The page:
Measuring SuccessHow do you measure success? Why do you say the Apache project must "beat" LibreOffice?
It is nothing of the kind. Apache's version of OpenOffice.org must simply be produced to be successful. Having a permissively-licensed version of OOo is just as important as a Free Software version of it (LibreOffice).
I do agree that LibreOffice is in a position to remain "ahead" due to the potential flow of code, based on licensing concerns.
Yet I disagree with your characterization of the people involved. You fail to count all the people behind the Apache Software Foundation itself. There are dozens and dozens of people ensuring the Foundation provides support for: Infrastructure, Legal, Governance, Publicity and Marketing, Branding, Conferences, and more. The LibreOffice community is *beginning* to set up many of those things, being only eight months old. The ASF has been at it for over a decade.
The 80-something people on the initial committer list does not include those under a "wait and see" position. Give the project a year, and a release, and count again.
LibreOfficeWith a mere 1.3 million downloads in 6 months (http://listarchives.documen...teering-discuss/msg00848.html), how is LO any kind of success? OO.o 3.x had 100 million downloads in 1 year.
The fact Apache OO.o already attracted a QUARTER of LO's contributors in the past 6 months, in mere days, before even becoming an official project, including some original OO.o contributors which didn't join LO, seem to paint OO.o's future as brighter than ever!
LibreOffice Name a LiabilityThe biggest problem I see with LibreOffice in the US, is the name. The connotation of Libre here is negative and elitist. While the name OpenOffice is somewhat recognized, the response to LibreOffice that I've experienced is one of disdain, with most discarding even consideration based ONLY on the name.
Without support from at least some commercially recognized names, LibreOffice is pretty much a non-player in the US.
CorrectionIBM does not sell Symphony as you incorrectly state. Symphony is available at no charge, and as everyone knows is based on OpenOffice Technology. You may want to observe and report on how IBM does or does not contribute to the Apache OpenOffice.org project as it progresses.
You may also want to note that the Apache project proposal to start formal incubation of OpenOffice.org passed today by a wide margin, with vigorous Apache membership support. See http://bit.ly/kvwpDi ...again you made incorrect predictions.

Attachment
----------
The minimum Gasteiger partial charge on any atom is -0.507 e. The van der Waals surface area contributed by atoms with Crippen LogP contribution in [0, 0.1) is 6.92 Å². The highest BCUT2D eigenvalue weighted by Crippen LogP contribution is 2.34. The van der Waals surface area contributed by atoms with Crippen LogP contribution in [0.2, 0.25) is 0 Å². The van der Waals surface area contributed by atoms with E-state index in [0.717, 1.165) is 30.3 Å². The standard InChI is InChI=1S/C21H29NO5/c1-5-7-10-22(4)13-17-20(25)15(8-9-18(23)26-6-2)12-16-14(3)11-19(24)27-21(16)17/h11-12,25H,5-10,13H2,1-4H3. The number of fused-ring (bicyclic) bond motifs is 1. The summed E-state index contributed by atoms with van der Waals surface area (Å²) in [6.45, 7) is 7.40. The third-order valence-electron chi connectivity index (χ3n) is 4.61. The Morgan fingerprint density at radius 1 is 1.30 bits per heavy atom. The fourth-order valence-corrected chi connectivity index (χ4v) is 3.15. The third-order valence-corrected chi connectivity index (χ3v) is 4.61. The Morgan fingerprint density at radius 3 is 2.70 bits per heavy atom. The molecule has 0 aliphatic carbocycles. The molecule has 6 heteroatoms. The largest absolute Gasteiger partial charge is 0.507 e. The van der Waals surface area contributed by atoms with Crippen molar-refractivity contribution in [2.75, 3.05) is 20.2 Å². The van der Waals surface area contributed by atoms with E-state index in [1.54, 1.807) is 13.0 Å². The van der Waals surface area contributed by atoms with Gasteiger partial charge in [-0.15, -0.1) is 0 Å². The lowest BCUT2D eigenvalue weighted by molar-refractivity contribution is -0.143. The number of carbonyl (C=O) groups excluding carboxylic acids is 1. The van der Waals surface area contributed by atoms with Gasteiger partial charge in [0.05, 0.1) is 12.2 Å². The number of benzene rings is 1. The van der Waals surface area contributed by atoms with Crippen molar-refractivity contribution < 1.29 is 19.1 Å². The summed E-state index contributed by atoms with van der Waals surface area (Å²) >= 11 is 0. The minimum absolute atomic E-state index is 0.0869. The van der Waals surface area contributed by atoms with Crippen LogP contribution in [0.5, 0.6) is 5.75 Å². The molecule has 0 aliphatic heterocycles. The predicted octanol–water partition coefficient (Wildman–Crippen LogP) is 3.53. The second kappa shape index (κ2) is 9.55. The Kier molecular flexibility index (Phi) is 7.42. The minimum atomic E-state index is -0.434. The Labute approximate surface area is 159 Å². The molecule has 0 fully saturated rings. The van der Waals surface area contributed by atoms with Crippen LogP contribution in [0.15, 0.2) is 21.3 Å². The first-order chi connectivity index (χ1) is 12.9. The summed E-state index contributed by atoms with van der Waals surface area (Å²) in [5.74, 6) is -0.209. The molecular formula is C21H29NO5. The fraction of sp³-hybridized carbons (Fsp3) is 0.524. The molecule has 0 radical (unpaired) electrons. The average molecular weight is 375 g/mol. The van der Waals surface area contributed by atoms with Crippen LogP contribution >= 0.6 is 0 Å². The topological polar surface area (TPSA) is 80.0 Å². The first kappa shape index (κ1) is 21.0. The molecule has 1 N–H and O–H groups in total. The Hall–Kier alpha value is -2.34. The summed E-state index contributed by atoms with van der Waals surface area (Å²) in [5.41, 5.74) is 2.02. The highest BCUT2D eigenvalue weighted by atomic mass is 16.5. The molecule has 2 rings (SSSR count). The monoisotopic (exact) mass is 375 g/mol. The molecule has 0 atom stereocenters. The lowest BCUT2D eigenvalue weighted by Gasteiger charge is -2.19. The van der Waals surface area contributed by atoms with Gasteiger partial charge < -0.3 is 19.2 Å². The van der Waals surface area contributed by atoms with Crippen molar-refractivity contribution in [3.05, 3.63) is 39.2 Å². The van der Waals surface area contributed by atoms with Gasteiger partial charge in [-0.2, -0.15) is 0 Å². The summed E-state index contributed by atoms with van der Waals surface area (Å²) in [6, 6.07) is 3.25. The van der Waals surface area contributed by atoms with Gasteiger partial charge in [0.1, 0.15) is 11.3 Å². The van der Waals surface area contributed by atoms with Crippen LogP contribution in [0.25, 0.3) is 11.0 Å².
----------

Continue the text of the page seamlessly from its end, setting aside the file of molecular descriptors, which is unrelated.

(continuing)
Such is the state of industry journalissm today. Rather than sow seeds of dissent, it would be helpful to do the reverse. Don't you think?
What party benefits from continued dissent here?
RedOfficeExcellent article. The fact that RedOffice has 4 developers on Apache's OpenOffice (compared to IBM's 6), demonstrates they are the second commercial entity (and the silent partner) after IBM to benefit from Oracle's move of OO to Apache. I don't recall any RedOffice people being on connected to LibreOffice (or contributing code to it). Can anyone confirm or disprove my assertion?
Confusing description of the license comparisonsBruce, thanks for an excellent analysis of the OOo vs LibraOO situation. I was confused about one point in your discussion: the difference between their respective licenses and how that rendered them incompatible. But, one of your links cleared up the confusion:
<i>All distributions from the Apache Software Foundation are made under the terms of the Apache License, Version 2. This includes contributions made via mailing lists and issue trackers. All committers are required to sign an ICLA. ASF distributions can not include material made available under LGPLv3. Unmodified MPL libraries may be included in binary form. <b>The Apache License is (one-way) compatible with LGPLv3. </b></i>
The last sentence in that snippet explains why OOo and LibraOO source are not compatible and why, not being copy left, OOo is destined to fade while LibraOO takes over that niche in Linux AND Windows. It also explains why Linux is so popular and has generated so many applications, while BSD remains marginal and needs a Linux compatibility layer to gain access to the many Linux applications that are not available in a pure BSD environment. It is precisely because so many commercial software houses use BSD code and rarely return anything back to the BSD code base that BSD needs such a Linux compatibility layer, in effect sponging off of the GPL. Even more amazing is that those who plunder the BSD code base are only required to include an innocuous license file "somewhere" in their package, which usually ends up being installed where users rarely look, so the BSD developers rarely receive notice for their work.